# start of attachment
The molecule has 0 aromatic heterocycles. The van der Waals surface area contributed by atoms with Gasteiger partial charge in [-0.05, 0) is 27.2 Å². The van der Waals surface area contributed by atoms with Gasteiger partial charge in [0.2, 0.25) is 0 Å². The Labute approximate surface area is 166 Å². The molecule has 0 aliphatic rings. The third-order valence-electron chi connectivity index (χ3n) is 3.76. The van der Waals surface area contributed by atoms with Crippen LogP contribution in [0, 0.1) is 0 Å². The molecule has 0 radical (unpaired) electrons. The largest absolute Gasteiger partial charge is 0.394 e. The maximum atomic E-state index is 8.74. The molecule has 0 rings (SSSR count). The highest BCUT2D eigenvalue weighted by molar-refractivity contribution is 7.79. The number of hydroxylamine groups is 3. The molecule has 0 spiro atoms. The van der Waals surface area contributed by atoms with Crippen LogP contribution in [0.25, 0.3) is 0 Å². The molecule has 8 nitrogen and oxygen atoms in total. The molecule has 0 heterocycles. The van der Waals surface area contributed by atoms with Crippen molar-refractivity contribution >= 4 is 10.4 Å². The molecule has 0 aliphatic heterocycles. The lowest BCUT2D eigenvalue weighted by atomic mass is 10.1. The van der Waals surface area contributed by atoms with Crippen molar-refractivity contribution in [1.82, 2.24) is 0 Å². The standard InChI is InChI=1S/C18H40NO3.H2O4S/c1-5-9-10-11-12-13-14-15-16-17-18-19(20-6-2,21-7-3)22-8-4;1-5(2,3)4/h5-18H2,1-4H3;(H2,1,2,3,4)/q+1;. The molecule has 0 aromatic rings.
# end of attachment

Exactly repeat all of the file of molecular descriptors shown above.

The molecule has 0 aromatic heterocycles. The van der Waals surface area contributed by atoms with Gasteiger partial charge in [-0.05, 0) is 27.2 Å². The van der Waals surface area contributed by atoms with Gasteiger partial charge in [0.2, 0.25) is 0 Å². The Labute approximate surface area is 166 Å². The molecule has 0 aliphatic rings. The third-order valence-electron chi connectivity index (χ3n) is 3.76. The van der Waals surface area contributed by atoms with Crippen LogP contribution in [0, 0.1) is 0 Å². The molecule has 0 radical (unpaired) electrons. The largest absolute Gasteiger partial charge is 0.394 e. The maximum atomic E-state index is 8.74. The molecule has 0 rings (SSSR count). The highest BCUT2D eigenvalue weighted by molar-refractivity contribution is 7.79. The number of hydroxylamine groups is 3. The molecule has 0 spiro atoms. The van der Waals surface area contributed by atoms with Crippen LogP contribution in [0.25, 0.3) is 0 Å². The molecule has 8 nitrogen and oxygen atoms in total. The molecule has 0 heterocycles. The van der Waals surface area contributed by atoms with Crippen molar-refractivity contribution >= 4 is 10.4 Å². The molecule has 0 aliphatic heterocycles. The lowest BCUT2D eigenvalue weighted by atomic mass is 10.1. The van der Waals surface area contributed by atoms with Crippen molar-refractivity contribution in [1.82, 2.24) is 0 Å². The standard InChI is InChI=1S/C18H40NO3.H2O4S/c1-5-9-10-11-12-13-14-15-16-17-18-19(20-6-2,21-7-3)22-8-4;1-5(2,3)4/h5-18H2,1-4H3;(H2,1,2,3,4)/q+1;. The molecule has 0 aromatic rings.